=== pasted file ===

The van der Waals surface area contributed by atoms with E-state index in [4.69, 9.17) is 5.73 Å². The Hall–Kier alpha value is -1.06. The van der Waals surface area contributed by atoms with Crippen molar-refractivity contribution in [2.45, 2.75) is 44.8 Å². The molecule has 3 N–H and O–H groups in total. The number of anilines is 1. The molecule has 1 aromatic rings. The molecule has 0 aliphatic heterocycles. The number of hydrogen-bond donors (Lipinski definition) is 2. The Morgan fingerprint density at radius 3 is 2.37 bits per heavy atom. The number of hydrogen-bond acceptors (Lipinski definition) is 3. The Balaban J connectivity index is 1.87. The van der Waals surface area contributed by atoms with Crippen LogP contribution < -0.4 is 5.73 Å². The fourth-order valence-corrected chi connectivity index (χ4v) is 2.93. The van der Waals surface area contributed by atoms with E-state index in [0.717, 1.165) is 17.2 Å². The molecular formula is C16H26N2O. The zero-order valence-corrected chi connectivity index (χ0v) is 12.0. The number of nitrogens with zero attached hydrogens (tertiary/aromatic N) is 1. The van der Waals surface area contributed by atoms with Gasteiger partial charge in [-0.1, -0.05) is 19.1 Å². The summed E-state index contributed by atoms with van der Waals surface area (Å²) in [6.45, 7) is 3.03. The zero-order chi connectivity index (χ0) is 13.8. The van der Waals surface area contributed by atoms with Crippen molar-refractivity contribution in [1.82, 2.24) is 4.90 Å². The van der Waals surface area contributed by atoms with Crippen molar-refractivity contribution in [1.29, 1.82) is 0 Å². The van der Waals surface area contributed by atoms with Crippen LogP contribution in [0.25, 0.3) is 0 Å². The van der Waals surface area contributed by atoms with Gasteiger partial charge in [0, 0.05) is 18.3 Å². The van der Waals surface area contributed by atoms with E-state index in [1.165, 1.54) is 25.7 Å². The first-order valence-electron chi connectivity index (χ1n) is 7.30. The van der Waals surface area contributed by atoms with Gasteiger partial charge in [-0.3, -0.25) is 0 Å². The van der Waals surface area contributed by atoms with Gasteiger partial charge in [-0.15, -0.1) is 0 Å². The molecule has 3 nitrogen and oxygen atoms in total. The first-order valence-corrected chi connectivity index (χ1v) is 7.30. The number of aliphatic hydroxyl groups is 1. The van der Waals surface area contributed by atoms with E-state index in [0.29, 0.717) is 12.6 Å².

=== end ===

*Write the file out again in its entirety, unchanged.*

The van der Waals surface area contributed by atoms with E-state index in [4.69, 9.17) is 5.73 Å². The Hall–Kier alpha value is -1.06. The van der Waals surface area contributed by atoms with Crippen molar-refractivity contribution in [2.45, 2.75) is 44.8 Å². The molecule has 3 N–H and O–H groups in total. The number of anilines is 1. The molecule has 1 aromatic rings. The molecule has 0 aliphatic heterocycles. The number of hydrogen-bond donors (Lipinski definition) is 2. The Morgan fingerprint density at radius 3 is 2.37 bits per heavy atom. The number of hydrogen-bond acceptors (Lipinski definition) is 3. The Balaban J connectivity index is 1.87. The van der Waals surface area contributed by atoms with Crippen LogP contribution < -0.4 is 5.73 Å². The fourth-order valence-corrected chi connectivity index (χ4v) is 2.93. The van der Waals surface area contributed by atoms with E-state index in [0.717, 1.165) is 17.2 Å². The molecular formula is C16H26N2O. The zero-order valence-corrected chi connectivity index (χ0v) is 12.0. The number of nitrogens with zero attached hydrogens (tertiary/aromatic N) is 1. The van der Waals surface area contributed by atoms with Gasteiger partial charge in [-0.1, -0.05) is 19.1 Å². The summed E-state index contributed by atoms with van der Waals surface area (Å²) in [6.45, 7) is 3.03. The zero-order chi connectivity index (χ0) is 13.8. The van der Waals surface area contributed by atoms with Crippen molar-refractivity contribution in [1.82, 2.24) is 4.90 Å². The van der Waals surface area contributed by atoms with Crippen molar-refractivity contribution in [1.29, 1.82) is 0 Å². The van der Waals surface area contributed by atoms with Crippen LogP contribution in [0.25, 0.3) is 0 Å². The van der Waals surface area contributed by atoms with Gasteiger partial charge in [0, 0.05) is 18.3 Å². The van der Waals surface area contributed by atoms with E-state index in [1.165, 1.54) is 25.7 Å². The first-order valence-electron chi connectivity index (χ1n) is 7.30. The van der Waals surface area contributed by atoms with Gasteiger partial charge in [-0.3, -0.25) is 0 Å². The van der Waals surface area contributed by atoms with Gasteiger partial charge in [-0.15, -0.1) is 0 Å². The molecule has 3 nitrogen and oxygen atoms in total. The first-order valence-corrected chi connectivity index (χ1v) is 7.30. The number of aliphatic hydroxyl groups is 1. The van der Waals surface area contributed by atoms with E-state index in [0.29, 0.717) is 12.6 Å².